About the double nature of the comet as recently discovered. It is anybody’s guess what the surface will reveal.
In spite of the uncertainties inherent in the present calculation, it is possible to interpret the surprisingly large outflow of water observed from the Comet 67P/C-G (Churyumov-Gerasimenko) on June 6, 2014, when the comet was between Jupiter and Mars, as being indicative of biology. Although microorganisms in comets are likely to be in a frozen dormant state at aphelion, a sporadic resumption of metabolism will occur near perihelion if subsurface melting can take place. Metabolism builds up subsurface gas pressures of thousands of atmospheres, which is enough to cause cracks in the surface crust releasing gas and dust. Such melting could occur due to increased solar radiation or, on occasion when impacts of smaller bodies transfer kinetic energy that can be converted to heat. Comet Hale-Bopp showed sporadic activity when it was outside the orbit of Jupiter. We can argue that this activity in Comet Hale-Bopp, as well as the new evidence from Comet Churyumov-Gerasimenko, point to the resumption of bacterial activity (8).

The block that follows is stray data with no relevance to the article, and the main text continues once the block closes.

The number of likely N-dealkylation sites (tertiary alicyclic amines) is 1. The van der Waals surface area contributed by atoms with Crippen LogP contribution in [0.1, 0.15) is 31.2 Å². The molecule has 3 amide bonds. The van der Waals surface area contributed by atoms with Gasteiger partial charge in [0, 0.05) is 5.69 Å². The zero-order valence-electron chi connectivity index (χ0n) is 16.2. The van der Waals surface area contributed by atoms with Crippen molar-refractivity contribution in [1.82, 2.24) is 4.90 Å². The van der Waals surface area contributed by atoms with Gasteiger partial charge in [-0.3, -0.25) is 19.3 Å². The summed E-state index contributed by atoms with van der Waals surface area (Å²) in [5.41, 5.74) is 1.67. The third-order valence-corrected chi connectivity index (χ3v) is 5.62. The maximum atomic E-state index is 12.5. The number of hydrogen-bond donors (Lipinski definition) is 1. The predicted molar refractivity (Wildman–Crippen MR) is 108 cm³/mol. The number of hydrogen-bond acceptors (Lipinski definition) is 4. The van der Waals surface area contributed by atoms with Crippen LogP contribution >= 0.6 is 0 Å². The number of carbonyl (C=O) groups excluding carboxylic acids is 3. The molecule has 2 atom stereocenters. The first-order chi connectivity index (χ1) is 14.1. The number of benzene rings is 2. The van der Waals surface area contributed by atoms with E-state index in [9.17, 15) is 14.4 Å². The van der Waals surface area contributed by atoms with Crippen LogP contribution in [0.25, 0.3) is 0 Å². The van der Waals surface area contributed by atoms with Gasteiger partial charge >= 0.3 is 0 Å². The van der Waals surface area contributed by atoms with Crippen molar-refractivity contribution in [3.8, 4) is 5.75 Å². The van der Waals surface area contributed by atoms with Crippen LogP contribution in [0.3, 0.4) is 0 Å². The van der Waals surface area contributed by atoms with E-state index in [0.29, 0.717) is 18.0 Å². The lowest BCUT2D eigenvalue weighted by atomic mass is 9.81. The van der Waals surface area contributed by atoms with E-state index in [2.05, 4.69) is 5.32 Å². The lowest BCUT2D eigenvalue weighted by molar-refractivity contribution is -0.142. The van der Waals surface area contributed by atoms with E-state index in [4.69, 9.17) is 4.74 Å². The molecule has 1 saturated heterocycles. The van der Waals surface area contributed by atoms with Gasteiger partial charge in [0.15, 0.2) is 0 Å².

As we await the descent of the Philae lander onto Comet Churyumov-Gerasimenko with bated breath, there would inevitably be many surprises in store. The recent discovery that the comet has a “double” structure and is probably a contact binary may be the first of many to come. It is to be hoped that more indirect evidence of biology will be forthcoming as the ROSETTA mission draws to a conclusion this year.